THE MODERN MINT BLOG

Jul10

Verbena Bonariensis

Verbena Bonariensis

We know we know – Verbena bonariensis is so well known, planted in so many gardens, that it has become uncool to use it these days. Its ubiquitiousness means it gets judged in harsher tones than other plants, as if its popularity has made it offensive.

This is not the Verbena’s fault. It became popular for a reason – it weaves its way around the garden but doesn’t out compete other plants, it provides height and structure, encourages wildlife, is a gorgeous purple, looks good with other plants and fits into schemes as diverse as a country meadow to urban minimalism. Who wouldn’t want a plant like that? (Possibly the people of Buenos Aires, where this Verbena was discovered and given its name ‘bonariensis’… we’ve not noticed it around the city recently. Time for a trip and take a better look? See if the Argentines are enjoying one of their own…?)

At Modern Mint we refuse to let this lack of love for the plant deter us – a heinous crime against the arbitrarial zeitgeist of good taste it currently may be, but it is a plant with wonderful qualities (for an example of how it is currently viewed, note that it didn’t make it into Dan Pearson’s list.)

The wheels will keep turning and it will come back into fashion, hopefully this time considered the great garden plant it is.

Where and how do you use it?

Plant it in full sun or part shade.

Don’t cut it down before winter, let it stand (and seed.)

It looks great alongside shrub roses, or Miscanthus…

It prefers a damper soil. Really, it does. Henk Gerritsen told us, and observations we made from our own experiments lead us to agree…

“I sometimes made deadful miscalculations. For example, I assumed that due to their lanky growth Verbena bonariensis  and Verbena hastata loved aridity, but in practise I noticed that they wilted away in dry places. Only later did I read that in the wild both species grow in moist places, in South and North America respectively.”

That concludes our ode to Verbena bonariensis. We hope you dismiss the current vogue of not using Verbena, and enjoy it as the brilliant garden plant it is.

(And click on the link below to take you to the wonderful Henk Gerritsen book we quoted from above…)

Jun29

Digging Deep In the Garden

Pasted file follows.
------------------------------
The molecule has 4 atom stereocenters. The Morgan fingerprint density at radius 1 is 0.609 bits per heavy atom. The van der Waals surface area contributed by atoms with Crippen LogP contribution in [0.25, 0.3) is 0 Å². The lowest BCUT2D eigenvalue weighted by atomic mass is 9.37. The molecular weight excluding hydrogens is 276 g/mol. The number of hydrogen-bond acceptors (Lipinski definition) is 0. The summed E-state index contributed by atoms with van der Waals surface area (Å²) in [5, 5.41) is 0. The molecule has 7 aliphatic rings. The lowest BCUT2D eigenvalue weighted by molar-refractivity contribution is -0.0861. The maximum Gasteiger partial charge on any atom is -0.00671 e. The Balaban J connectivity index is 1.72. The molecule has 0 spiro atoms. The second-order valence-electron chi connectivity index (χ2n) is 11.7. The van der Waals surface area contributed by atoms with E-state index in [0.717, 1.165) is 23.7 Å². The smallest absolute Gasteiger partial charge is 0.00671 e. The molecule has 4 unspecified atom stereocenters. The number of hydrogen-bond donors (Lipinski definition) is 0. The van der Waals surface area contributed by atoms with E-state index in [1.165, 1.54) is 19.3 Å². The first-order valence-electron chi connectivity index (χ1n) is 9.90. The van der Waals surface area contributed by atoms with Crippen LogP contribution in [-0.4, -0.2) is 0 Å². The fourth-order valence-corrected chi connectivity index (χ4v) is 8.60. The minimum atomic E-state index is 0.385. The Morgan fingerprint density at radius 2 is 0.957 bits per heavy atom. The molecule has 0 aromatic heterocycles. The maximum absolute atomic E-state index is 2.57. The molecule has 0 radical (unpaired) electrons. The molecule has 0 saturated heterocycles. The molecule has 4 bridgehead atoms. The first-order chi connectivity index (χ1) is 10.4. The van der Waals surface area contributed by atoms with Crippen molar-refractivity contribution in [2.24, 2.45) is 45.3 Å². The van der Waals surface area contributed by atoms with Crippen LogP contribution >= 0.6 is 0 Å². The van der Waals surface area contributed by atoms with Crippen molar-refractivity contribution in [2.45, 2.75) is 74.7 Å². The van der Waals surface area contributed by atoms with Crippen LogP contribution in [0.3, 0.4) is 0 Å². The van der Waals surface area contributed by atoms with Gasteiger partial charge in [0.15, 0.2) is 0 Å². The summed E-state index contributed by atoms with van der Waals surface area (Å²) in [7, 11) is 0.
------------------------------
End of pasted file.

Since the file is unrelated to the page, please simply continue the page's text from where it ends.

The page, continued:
This is a review of John Walker’s new book ‘Digging Deep in the Garden’, out now on Amazon… We have previously featured John on the Modern Mint blog (we called his writing subversive… that’s a good thing…!) It was in an interview we made with him about his work gardening organically at home in Wales. The interview makes for wonderful and inspiring reading… just check out the extract below… “Taking a deliberately earth- and climate-friendly approach… encourages you to garden more laterally, more locally and more gently. Why would you buy a polluting pesticide, the product of a long chain of energy-intensive …

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Jun23

99 Flowers Project

Burgundy Ice Rose Blog Featured Image

We do like a project here at Modern Mint, and 99 Flowers is our new one. The 99 Flowers Project is being run by Stefano of Modern Mint, and over the next 99 days Stefano will be creating 99 portraits of flowers, bringing a touch of the art and illustration world to the ephemeral beauty of flowers. Will you be able to identify each flower? Each new flower will be uploaded on to our Pinterest Page daily and Stefano’s illustrations can also be followed on Facebook and Twitter. We hope you enjoy seeing a new flower each day! The first few …

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Jun15

Buy Once, Buy Well

When you run a business, you get asked a lot (by other business people) who your ‘target customers’ are – simply, which group of people will buy from you? Labelling a group who share certain characteristics in this way helps you target the customers that will like your products. We do the same with garden plants – we can identify certain flowers by knowing something about the family. For example, you may be able to tell that Geum is in the family Rosaceae because of the shape of the flower, a shape which members of the Rose family have in common. Learning that …

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